Sarepta Therapeutics has filed the data needed for an FDA accelerated approval, which would be the biotech’s fourth if granted by the agency.

The biotech has yet to complete confirmatory trials for those first three conditional nods. The filing for its fourth Duchenne muscular dystrophy treatment, disclosed Thursday, is not a surprise. Sarepta said in late-July it would do so after releasing positive results for the Roche-partnered gene therapy.

Vlad Coric, Biohaven CEO (Photo Credit: Andrew Venditti)

As Amy­lyx de­ci­sion waits in the wings, Bio­haven’s ALS drug sinks (again) in plat­form tri­al

The FDA’s decision on Amylyx’s ALS drug is set to come out sometime Thursday. In a space with few drugs, any approval would be a major landmark.

But elsewhere in the ALS field, things are a bit more tepid.

Thursday morning, Biohaven announced that its drug verdiperstat failed its arm of an ALS platform trial led by Massachusetts General Hospital. According to a press release, the drug did not meet its primary endpoint — improvement on an ALS functional status test — or any key secondary endpoints at 24 weeks. The trial had enrolled 167 patients, giving them either verdiperstat or placebo twice a day.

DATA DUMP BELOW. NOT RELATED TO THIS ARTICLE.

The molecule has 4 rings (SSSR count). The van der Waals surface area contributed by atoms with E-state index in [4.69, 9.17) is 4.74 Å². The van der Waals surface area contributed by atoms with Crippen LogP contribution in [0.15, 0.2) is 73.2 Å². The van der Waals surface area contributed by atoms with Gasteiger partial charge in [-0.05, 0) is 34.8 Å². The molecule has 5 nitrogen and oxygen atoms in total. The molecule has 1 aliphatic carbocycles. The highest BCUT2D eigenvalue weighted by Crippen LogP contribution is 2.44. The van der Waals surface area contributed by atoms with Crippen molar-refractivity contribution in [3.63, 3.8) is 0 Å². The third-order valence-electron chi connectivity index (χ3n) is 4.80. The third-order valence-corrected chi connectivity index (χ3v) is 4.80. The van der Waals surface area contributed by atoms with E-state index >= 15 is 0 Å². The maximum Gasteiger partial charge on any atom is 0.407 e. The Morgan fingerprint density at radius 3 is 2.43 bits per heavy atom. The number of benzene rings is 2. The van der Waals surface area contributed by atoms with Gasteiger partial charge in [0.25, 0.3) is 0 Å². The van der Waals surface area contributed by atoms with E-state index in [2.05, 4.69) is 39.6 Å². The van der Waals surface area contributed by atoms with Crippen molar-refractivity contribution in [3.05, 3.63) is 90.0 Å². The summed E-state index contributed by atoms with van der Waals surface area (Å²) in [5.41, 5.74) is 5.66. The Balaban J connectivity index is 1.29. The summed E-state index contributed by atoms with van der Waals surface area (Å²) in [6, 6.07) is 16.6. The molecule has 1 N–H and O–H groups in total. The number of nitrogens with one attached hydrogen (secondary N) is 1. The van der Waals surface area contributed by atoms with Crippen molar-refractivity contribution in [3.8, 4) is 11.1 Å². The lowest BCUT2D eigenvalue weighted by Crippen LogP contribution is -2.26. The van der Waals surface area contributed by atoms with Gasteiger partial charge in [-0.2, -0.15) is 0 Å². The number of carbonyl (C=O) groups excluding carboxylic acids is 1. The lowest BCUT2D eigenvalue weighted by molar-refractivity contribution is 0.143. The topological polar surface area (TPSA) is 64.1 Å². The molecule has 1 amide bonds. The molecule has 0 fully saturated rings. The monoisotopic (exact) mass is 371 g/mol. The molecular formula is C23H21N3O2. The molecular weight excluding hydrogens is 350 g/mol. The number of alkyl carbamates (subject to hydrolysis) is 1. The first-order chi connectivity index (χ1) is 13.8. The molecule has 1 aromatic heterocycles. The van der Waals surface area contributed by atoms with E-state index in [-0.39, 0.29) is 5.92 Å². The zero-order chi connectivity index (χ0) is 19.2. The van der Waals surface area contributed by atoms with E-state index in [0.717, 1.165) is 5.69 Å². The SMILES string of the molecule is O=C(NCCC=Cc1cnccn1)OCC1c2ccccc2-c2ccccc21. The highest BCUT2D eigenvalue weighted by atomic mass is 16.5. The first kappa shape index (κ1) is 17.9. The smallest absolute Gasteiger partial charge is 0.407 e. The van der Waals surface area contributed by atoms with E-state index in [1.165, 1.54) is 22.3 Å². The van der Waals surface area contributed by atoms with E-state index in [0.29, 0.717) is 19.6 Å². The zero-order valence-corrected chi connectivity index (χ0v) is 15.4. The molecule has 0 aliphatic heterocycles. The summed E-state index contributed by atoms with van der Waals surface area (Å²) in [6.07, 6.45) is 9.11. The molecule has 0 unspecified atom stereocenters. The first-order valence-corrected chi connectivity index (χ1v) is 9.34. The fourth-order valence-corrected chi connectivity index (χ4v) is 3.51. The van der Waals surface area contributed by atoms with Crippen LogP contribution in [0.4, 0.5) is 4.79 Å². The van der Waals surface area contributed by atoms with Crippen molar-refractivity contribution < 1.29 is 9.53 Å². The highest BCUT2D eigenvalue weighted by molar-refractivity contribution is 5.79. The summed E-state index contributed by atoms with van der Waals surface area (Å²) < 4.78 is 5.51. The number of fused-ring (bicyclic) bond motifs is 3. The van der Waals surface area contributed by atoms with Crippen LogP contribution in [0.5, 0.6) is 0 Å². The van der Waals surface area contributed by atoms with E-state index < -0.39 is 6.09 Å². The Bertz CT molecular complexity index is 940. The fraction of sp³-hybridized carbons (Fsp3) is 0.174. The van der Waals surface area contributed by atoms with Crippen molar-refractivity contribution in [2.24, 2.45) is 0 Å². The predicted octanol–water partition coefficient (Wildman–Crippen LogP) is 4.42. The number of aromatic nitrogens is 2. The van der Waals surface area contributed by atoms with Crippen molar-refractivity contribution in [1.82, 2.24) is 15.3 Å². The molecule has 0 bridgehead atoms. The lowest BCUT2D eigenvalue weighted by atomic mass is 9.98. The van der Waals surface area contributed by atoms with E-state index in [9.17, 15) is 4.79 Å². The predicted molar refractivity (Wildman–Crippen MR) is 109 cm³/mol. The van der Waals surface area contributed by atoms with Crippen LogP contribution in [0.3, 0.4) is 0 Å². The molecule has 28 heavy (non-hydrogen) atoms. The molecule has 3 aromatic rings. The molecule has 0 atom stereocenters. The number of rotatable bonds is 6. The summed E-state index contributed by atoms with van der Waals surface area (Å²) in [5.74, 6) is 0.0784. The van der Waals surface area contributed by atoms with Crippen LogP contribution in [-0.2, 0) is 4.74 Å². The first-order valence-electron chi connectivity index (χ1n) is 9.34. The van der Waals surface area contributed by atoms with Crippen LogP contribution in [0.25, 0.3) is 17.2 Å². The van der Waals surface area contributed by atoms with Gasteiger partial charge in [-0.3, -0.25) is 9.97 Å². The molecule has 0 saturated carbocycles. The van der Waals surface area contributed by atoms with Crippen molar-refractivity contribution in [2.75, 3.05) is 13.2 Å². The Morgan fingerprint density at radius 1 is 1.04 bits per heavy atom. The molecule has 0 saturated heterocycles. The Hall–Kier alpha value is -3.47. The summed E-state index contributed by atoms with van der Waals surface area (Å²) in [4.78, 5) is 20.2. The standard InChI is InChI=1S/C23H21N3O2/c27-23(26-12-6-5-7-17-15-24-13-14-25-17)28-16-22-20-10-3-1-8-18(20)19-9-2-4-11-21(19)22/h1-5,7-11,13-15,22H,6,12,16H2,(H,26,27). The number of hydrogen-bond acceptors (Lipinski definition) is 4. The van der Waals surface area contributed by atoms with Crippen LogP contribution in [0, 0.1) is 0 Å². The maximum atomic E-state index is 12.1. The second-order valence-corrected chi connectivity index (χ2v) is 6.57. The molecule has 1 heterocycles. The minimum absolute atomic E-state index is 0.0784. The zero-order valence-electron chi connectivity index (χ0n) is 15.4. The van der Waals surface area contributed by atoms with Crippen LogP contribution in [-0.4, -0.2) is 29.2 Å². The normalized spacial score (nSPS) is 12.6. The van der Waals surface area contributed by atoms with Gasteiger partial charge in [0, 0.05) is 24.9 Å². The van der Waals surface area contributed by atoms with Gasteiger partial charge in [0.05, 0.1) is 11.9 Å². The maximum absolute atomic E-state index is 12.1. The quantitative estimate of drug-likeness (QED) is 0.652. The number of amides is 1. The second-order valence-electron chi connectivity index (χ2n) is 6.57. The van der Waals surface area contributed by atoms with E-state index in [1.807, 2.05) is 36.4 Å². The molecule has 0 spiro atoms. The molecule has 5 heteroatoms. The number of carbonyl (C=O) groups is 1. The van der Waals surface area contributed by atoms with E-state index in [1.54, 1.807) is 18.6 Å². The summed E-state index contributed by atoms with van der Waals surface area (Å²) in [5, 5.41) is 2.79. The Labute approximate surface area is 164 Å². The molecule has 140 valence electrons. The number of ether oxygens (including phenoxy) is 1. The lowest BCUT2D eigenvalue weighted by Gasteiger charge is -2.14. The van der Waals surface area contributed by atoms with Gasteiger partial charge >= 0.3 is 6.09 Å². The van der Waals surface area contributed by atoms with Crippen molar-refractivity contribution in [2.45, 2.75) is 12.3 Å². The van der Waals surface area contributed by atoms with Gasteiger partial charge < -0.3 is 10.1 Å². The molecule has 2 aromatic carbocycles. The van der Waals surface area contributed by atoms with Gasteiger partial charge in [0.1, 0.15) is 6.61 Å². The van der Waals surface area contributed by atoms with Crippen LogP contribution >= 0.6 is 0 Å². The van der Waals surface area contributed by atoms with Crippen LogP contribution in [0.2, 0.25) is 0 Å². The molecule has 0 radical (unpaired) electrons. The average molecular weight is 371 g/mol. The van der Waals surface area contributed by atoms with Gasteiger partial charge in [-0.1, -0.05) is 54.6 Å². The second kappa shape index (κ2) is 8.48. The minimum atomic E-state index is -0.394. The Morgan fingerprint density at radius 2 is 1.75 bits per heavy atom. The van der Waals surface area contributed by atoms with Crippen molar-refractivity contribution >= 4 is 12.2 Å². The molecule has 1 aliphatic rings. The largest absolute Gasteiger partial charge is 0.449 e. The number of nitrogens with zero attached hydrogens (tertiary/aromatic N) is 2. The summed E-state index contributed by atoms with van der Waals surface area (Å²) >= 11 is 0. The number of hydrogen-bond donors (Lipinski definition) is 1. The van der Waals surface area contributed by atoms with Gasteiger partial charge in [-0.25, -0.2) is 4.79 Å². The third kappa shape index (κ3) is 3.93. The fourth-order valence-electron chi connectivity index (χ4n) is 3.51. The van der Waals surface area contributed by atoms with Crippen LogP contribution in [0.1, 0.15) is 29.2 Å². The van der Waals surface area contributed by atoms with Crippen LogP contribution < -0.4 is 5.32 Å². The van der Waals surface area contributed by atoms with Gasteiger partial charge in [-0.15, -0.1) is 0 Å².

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Tar­sus looks to raise aware­ness of eye­lid mite dis­ease in cam­paign aimed at eye­care spe­cial­ists

Eyelid mite disease may be “gross” but it’s also fairly common, affecting about 25 million people in the US.

Called demodex blepharitis, it’s a well-known condition among eyecare professionals, but they often don’t always realize how common it is. Tarsus Pharmaceuticals wants to change that with a new awareness campaign called “Look at the Lids.”

The campaign and website debut Thursday — just three weeks after Tarsus filed for FDA approval for a drug that treats the disease.